From Wikipedia, the free encyclopedia
Jump to: navigation, search
Traded as NYSEDWRE
Industry e-commerce, mobile commerce, software, SaaS, cloud computing
Founded 2004
Founder Stephan Schambach
Wayne Whitcomb
Headquarters Burlington, MA
Area served
Key people
Thomas Ebling
(president, CEO & chairman)
Timothy Adams (CFO)
Jeffrey Barnett (COO)
Wayne Whitcomb (CTO)
Number of employees
800+ (2015)[1]

Demandware is a software technology company headquartered in Burlington, Massachusetts, providing a cloud-based e-commerce platform and related services for retailers and brand manufacturers around the world.


Pre-IPO (2004-12)[edit]

Demandware was founded in 2004 by Stephan Schambach[2][3] to provide a hosted service that would enable companies to develop and manage easy-to-use, customizable e-commerce websites, rather than building a site from scratch. The service was launched in the first quarter of 2005.[2] Schambach previously founded the early e-commerce company Intershop in 1992.[2] Seed money for Demandware was provided by venture capital firms General Catalyst Partners and North Bridge Venture Partners.[4][5]

Post-IPO (2012-present)[edit]

On March 15, 2012, Demandware began trading on the New York Stock Exchange,[6][7] raising $88 million in its initial public offering, with an initial share price of $16.[4] Following its IPO, shares were up more than 50% from the IPO price by the next morning.[8] In November 2013, Demandware announced an underwritten registered public offering.[9]


Demandware Commerce is a cloud-based technology for retailers, allowing them to develop and manage custom digital commerce and mobile commerce sites. The technology includes an open, cloud-based platform with applications for e-commerce merchants, developers and administrators. The platform enables worldwide consumer engagement across devices, including laptop, desktop, tablet and mobile computers. Demandware's subscription structure uses a revenue share model.[4][6]

Demandware OrderCenter is a cloud-based order management system, that is based on the technology acquired from the Mainstreet Commerce acquisition.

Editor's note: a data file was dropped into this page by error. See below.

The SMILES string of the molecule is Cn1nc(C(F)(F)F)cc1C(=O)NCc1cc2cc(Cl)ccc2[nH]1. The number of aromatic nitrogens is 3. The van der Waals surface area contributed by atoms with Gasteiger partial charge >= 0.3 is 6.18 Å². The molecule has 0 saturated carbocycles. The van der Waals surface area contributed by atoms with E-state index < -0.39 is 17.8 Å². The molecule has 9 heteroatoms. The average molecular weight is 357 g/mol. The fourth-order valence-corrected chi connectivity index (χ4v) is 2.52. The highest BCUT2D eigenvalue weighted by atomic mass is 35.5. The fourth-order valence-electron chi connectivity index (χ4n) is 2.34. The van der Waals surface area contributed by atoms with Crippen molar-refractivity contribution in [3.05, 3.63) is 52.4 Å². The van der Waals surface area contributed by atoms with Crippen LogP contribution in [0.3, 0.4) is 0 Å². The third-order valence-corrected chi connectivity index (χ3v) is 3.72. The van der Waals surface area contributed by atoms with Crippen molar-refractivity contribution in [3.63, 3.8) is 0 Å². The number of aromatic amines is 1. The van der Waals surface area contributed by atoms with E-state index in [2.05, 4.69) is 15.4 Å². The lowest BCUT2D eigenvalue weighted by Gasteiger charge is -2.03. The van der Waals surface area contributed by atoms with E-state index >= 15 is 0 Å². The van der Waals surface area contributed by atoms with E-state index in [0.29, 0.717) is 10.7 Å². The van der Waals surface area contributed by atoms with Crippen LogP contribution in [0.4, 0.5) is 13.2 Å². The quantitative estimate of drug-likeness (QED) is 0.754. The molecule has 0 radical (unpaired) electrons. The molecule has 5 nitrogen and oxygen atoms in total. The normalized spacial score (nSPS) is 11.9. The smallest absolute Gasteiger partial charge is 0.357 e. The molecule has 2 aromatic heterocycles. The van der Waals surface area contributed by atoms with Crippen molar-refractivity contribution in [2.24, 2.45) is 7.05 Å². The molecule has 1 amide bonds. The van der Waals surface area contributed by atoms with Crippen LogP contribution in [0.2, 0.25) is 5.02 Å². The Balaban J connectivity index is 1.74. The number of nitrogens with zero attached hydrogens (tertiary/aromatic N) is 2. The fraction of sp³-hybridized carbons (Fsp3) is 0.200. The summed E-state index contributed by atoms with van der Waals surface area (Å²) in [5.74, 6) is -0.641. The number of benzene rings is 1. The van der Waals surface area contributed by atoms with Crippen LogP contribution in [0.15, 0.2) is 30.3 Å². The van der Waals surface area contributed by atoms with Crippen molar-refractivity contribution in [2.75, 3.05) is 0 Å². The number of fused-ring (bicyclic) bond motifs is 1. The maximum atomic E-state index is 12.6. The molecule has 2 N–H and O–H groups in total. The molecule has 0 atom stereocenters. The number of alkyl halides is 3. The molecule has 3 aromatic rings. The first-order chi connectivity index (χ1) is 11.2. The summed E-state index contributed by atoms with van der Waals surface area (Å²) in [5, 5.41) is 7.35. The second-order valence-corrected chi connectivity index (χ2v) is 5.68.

Demandware is a hosted or on-premise Point of Sale solution, that is based on the technology acquired from the Tomax acquisition.


As of 2014, Demandware's live clients include over 200 retailers,[10] including Motorola, Barneys New York, Columbia Sportswear, L'Oreal, Carter's, Brooks Brothers, Deckers Outdoor Corporation, Vineyard Vines, Hallmark, Canada Goose, Puma, Panasonic, Callaway Golf Company, Butlers, Magasin du Nord, Marks & Spencer, Mothercare, Adidas, New Balance and Kate Spade.[10][4][6][11][12][13][14]


In January 2014, Demandware acquired cloud-based order management provider Mainstreet Commerce.[12]

In October 2014, Demandware acquired CQuotient, Inc., an Cambridge, MA based predictive intelligence company.[15]

In January 2015, Demandware acquired Salt Lake City, UT based Tomax Corporation, a long time manufacturer of digital Point of Sales Systems.[16]


Demandware is headquartered in Burlington, Massachusetts.[13] The company also has offices in Salt Lake City, Utah, Deerfield Beach, Florida, the United Kingdom, France, Denmark, Germany, The Netherlands, Australia, Hong Kong, China and Japan.[10][13]


  • After a three-year growth in revenue of 657% from 2008 to 2011, Demandware was ranked #563 on Inc. magazine's Inc. 5000 list in 2012.[17]
  • Ranked 19th on Forbes' list of the most highly valued venture-backed tech IPOs of 2012, based on company value.[18]
  • One of Forbes' top five tech stock picks for 2013.[19]
  • Ranked 9th in the e-commerce platform category of the 2014 Internet Retailer Top Tech Guide.[12]


  1. ^ Corporate Website, "Investor Relations FAQ", Retrieved on 2015-06-02.
  2. ^ a b c Mike Ricciuti, “Start-up targets e-commerce on demand,” CNET, October 6, 2004.
  3. ^ Michael Skok, “Founders Can’t Scale: Fact or Fiction?” Forbes, May 9, 2014.
  4. ^ a b c d Michael B. Farrell, “Patience pays off for investment firm,” Boston Globe, March 15, 2012.
  5. ^ “Demandware Secures $12 Million in Series B Funding,” VCgate, February 15, 2006.
  6. ^ a b c Lynn Cowan, “New Vs. Old in IPO Action This Week,” Wall Street Journal, March 12, 2012.
  7. ^ Evelyn M. Rusli, “Yelp Prices Its Shares for Offering at $15,” New York Times, March 2, 2012.
  8. ^ Dan Gallagher, “Demandware shares jump more than 50% on IPO,” MarketWatch, March 15, 2012.
  9. ^ “Demandware Announces Pricing of Public Offering Of Common Stock,” Business Wire, November 19, 2013.
  10. ^ a b c Sara Castellanos, “Demandware plans Japan expansion, future acquisitions following Q1 2014 growth,” Boston Business Journal, May 6, 2014.
  11. ^ Joseph Galante, “, Smarting From Scandal, Taps U.S. Entrepreneurs,” Bloomberg Businessweek, March 4, 2011.
  12. ^ a b c Amy Dusto, “Demandware buys order management company Mainstreet Commerce,”, January 23, 2014.
  13. ^ a b c Chris Reidy, “Demandware establishes Munich office as its European HQ,”, June 14, 2013.
  14. ^ Scott Kirsner, “Background briefing: Demandware, peddling e-commerce functionality on demand, files to go public,”, July 18, 2011.
  15. ^ Sara Castellanos, "Demandware acquires personalized retailing tech firm CQuotient" Boston Business Journal, October 14, 2014
  16. ^ Ron Miller, "Demandware Snags Point Of Sale Provider Tomax To Extend Reach From Web To Store", January 12, 2015
  17. ^ Demandware profile, Inc. Accessed September 7, 2014.
  18. ^ Tomio Geron, “The Top Tech IPOs Of 2012 And The Venture Capitalists Who Invested,” Forbes, January 3, 2013.
  19. ^ Canaccord Genuity, “Top Tech Picks for 2013,” Forbes, January 8, 2013.

External links[edit]